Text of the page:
The world’s foremost solar car race has begun, with vehicles taking off from Darwin and headed for Adelaide 3,000 kilometres away.
Cars in Darwin, led by the Netherlands Team Eidenhoven’s vehicle called Stella Lux, took off from the Northern Territory Parliament to cheers from a large crowd that had gathered and drove through the city towards the Stuart Highway.
There are 46 cars from 25 countries participating in the 2015 World Solar Challenge, the world’s most prestigious solar car race, which began in 1987 and is now held every two years.
The Iranian car, Persian Gazelle III, got one of the biggest cheers when it left the start — but it soon had a flat tyre, only a few kilometres from the beginning of the race.
Likewise the Japanese vehicle, K.I.T Golden Eagle 5.1, broke down soon after the race began.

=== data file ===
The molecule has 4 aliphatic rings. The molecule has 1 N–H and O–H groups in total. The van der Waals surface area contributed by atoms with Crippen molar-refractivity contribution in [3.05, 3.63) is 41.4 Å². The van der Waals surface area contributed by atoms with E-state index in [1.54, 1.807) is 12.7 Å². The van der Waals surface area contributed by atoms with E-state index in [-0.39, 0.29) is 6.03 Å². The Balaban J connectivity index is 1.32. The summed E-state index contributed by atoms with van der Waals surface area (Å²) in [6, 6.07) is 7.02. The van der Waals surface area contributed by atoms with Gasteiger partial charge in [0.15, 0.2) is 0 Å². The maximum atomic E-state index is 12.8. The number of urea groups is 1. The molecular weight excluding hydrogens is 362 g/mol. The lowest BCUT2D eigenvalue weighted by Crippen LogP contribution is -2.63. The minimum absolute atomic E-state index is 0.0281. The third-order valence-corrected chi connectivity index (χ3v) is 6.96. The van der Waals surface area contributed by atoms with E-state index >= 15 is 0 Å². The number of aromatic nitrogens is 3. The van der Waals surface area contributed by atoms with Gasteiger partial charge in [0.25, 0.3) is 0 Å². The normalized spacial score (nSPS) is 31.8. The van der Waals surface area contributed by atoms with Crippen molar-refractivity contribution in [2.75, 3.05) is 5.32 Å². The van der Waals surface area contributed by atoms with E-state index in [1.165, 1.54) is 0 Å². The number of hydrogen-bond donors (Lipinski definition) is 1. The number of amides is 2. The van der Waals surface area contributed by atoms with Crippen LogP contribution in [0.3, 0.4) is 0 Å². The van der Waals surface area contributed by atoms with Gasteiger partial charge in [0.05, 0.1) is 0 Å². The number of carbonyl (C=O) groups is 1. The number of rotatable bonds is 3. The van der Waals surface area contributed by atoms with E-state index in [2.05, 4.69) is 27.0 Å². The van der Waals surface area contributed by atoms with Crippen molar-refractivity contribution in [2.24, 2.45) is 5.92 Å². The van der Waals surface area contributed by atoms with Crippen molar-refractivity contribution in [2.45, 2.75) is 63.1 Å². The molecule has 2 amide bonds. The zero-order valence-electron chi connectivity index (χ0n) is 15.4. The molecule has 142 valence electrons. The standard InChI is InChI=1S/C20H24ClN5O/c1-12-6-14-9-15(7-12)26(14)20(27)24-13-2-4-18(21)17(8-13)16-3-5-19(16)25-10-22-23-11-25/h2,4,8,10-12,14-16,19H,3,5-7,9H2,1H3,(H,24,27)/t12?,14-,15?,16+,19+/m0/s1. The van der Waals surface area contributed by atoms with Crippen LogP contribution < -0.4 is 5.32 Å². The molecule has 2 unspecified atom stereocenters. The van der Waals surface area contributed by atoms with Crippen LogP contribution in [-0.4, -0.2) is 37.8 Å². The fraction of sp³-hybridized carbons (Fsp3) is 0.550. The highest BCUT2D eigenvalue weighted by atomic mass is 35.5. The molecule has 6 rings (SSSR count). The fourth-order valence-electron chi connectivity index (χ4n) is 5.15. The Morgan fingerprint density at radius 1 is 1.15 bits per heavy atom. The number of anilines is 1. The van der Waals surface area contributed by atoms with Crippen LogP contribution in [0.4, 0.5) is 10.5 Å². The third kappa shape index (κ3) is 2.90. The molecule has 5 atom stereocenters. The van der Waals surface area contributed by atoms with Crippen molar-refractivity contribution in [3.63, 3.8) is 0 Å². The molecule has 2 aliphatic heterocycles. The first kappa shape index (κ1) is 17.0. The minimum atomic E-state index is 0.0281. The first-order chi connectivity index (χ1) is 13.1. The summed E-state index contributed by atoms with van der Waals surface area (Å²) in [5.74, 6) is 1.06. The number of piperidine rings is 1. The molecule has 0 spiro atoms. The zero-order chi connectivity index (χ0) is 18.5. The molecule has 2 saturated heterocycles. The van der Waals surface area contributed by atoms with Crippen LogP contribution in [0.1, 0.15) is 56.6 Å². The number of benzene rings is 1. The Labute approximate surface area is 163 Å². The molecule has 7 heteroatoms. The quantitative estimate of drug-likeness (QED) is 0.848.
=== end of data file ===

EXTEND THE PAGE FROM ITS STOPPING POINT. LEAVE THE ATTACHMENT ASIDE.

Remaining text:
But it is not only sleek university cars taking part in the race.
Liberty Solar Car team from Texas is made up of high school students.
“We got our car up to 51kph [kilometres per hour] yesterday, we’re hoping to get a little faster today,” said Liberty’s Cameron Mutis ahead of the start.
Bianca Koppen from Team Nuon, the defending champions, said she was not too concerned that her team was not starting in pole position.
Two years ago we started on place 20 and we came first… so no, it doesn’t affect us I think,” she said.